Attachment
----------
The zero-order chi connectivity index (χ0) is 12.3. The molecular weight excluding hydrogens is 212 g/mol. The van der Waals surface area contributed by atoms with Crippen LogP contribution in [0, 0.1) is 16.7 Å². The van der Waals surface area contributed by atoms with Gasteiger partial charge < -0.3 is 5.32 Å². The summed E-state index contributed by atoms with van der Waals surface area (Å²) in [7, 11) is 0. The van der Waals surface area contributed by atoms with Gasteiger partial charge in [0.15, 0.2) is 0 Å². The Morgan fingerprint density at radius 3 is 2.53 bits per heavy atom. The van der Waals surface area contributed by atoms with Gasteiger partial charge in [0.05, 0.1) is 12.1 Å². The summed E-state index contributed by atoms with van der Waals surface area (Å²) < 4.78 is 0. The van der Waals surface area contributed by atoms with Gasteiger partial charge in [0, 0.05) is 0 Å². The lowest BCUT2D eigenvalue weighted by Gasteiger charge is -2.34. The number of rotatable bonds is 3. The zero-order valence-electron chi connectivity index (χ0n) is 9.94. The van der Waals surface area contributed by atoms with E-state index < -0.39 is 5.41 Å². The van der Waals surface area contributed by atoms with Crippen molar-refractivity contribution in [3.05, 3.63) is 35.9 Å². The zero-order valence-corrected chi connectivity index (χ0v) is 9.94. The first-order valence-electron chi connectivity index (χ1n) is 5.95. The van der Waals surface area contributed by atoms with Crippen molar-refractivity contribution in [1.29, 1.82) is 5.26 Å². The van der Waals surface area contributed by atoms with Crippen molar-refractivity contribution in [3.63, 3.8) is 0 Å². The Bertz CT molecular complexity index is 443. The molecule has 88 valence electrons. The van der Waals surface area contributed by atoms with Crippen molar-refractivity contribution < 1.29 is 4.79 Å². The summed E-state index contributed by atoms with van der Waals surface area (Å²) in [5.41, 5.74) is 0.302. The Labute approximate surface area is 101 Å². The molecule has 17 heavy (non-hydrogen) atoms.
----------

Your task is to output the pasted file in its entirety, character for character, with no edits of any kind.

The zero-order chi connectivity index (χ0) is 12.3. The molecular weight excluding hydrogens is 212 g/mol. The van der Waals surface area contributed by atoms with Crippen LogP contribution in [0, 0.1) is 16.7 Å². The van der Waals surface area contributed by atoms with Gasteiger partial charge < -0.3 is 5.32 Å². The summed E-state index contributed by atoms with van der Waals surface area (Å²) in [7, 11) is 0. The van der Waals surface area contributed by atoms with Gasteiger partial charge in [0.15, 0.2) is 0 Å². The Morgan fingerprint density at radius 3 is 2.53 bits per heavy atom. The van der Waals surface area contributed by atoms with Gasteiger partial charge in [0.05, 0.1) is 12.1 Å². The summed E-state index contributed by atoms with van der Waals surface area (Å²) < 4.78 is 0. The van der Waals surface area contributed by atoms with Gasteiger partial charge in [0, 0.05) is 0 Å². The lowest BCUT2D eigenvalue weighted by Gasteiger charge is -2.34. The number of rotatable bonds is 3. The zero-order valence-electron chi connectivity index (χ0n) is 9.94. The van der Waals surface area contributed by atoms with E-state index < -0.39 is 5.41 Å². The van der Waals surface area contributed by atoms with Crippen molar-refractivity contribution in [3.05, 3.63) is 35.9 Å². The zero-order valence-corrected chi connectivity index (χ0v) is 9.94. The first-order valence-electron chi connectivity index (χ1n) is 5.95. The van der Waals surface area contributed by atoms with Crippen molar-refractivity contribution in [1.29, 1.82) is 5.26 Å². The van der Waals surface area contributed by atoms with Crippen molar-refractivity contribution in [3.63, 3.8) is 0 Å². The Bertz CT molecular complexity index is 443. The molecule has 88 valence electrons. The van der Waals surface area contributed by atoms with Crippen molar-refractivity contribution < 1.29 is 4.79 Å². The summed E-state index contributed by atoms with van der Waals surface area (Å²) in [5.41, 5.74) is 0.302. The Labute approximate surface area is 101 Å². The molecule has 17 heavy (non-hydrogen) atoms.